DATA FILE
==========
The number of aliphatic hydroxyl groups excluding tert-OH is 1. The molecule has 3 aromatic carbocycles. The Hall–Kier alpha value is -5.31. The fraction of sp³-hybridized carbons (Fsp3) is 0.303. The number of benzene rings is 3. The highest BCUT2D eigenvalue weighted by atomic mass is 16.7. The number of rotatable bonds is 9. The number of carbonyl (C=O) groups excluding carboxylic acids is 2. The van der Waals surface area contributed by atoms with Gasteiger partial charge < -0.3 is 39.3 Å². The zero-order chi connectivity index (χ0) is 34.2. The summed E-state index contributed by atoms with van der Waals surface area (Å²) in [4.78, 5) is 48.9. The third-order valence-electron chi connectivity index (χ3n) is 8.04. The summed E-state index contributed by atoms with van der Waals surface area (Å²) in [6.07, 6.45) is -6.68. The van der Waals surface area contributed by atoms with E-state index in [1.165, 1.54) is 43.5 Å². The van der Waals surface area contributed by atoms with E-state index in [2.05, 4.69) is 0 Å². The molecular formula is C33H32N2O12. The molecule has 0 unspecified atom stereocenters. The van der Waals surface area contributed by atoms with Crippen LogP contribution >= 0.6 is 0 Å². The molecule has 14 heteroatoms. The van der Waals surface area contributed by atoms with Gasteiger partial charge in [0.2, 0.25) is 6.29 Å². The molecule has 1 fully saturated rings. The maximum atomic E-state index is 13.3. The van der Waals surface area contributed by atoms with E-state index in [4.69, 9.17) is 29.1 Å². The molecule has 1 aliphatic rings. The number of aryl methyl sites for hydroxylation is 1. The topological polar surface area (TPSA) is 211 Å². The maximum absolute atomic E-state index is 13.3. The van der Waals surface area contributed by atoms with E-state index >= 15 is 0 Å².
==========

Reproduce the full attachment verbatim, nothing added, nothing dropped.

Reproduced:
The number of aliphatic hydroxyl groups excluding tert-OH is 1. The molecule has 3 aromatic carbocycles. The Hall–Kier alpha value is -5.31. The fraction of sp³-hybridized carbons (Fsp3) is 0.303. The number of benzene rings is 3. The highest BCUT2D eigenvalue weighted by atomic mass is 16.7. The number of rotatable bonds is 9. The number of carbonyl (C=O) groups excluding carboxylic acids is 2. The van der Waals surface area contributed by atoms with Gasteiger partial charge < -0.3 is 39.3 Å². The zero-order chi connectivity index (χ0) is 34.2. The summed E-state index contributed by atoms with van der Waals surface area (Å²) in [4.78, 5) is 48.9. The third-order valence-electron chi connectivity index (χ3n) is 8.04. The summed E-state index contributed by atoms with van der Waals surface area (Å²) in [6.07, 6.45) is -6.68. The van der Waals surface area contributed by atoms with E-state index in [1.165, 1.54) is 43.5 Å². The van der Waals surface area contributed by atoms with E-state index in [2.05, 4.69) is 0 Å². The molecular formula is C33H32N2O12. The molecule has 0 unspecified atom stereocenters. The van der Waals surface area contributed by atoms with Crippen LogP contribution >= 0.6 is 0 Å². The molecule has 14 heteroatoms. The van der Waals surface area contributed by atoms with Gasteiger partial charge in [0.2, 0.25) is 6.29 Å². The molecule has 1 fully saturated rings. The maximum atomic E-state index is 13.3. The van der Waals surface area contributed by atoms with E-state index in [4.69, 9.17) is 29.1 Å². The molecule has 1 aliphatic rings. The number of aryl methyl sites for hydroxylation is 1. The topological polar surface area (TPSA) is 211 Å². The maximum absolute atomic E-state index is 13.3. The van der Waals surface area contributed by atoms with E-state index >= 15 is 0 Å².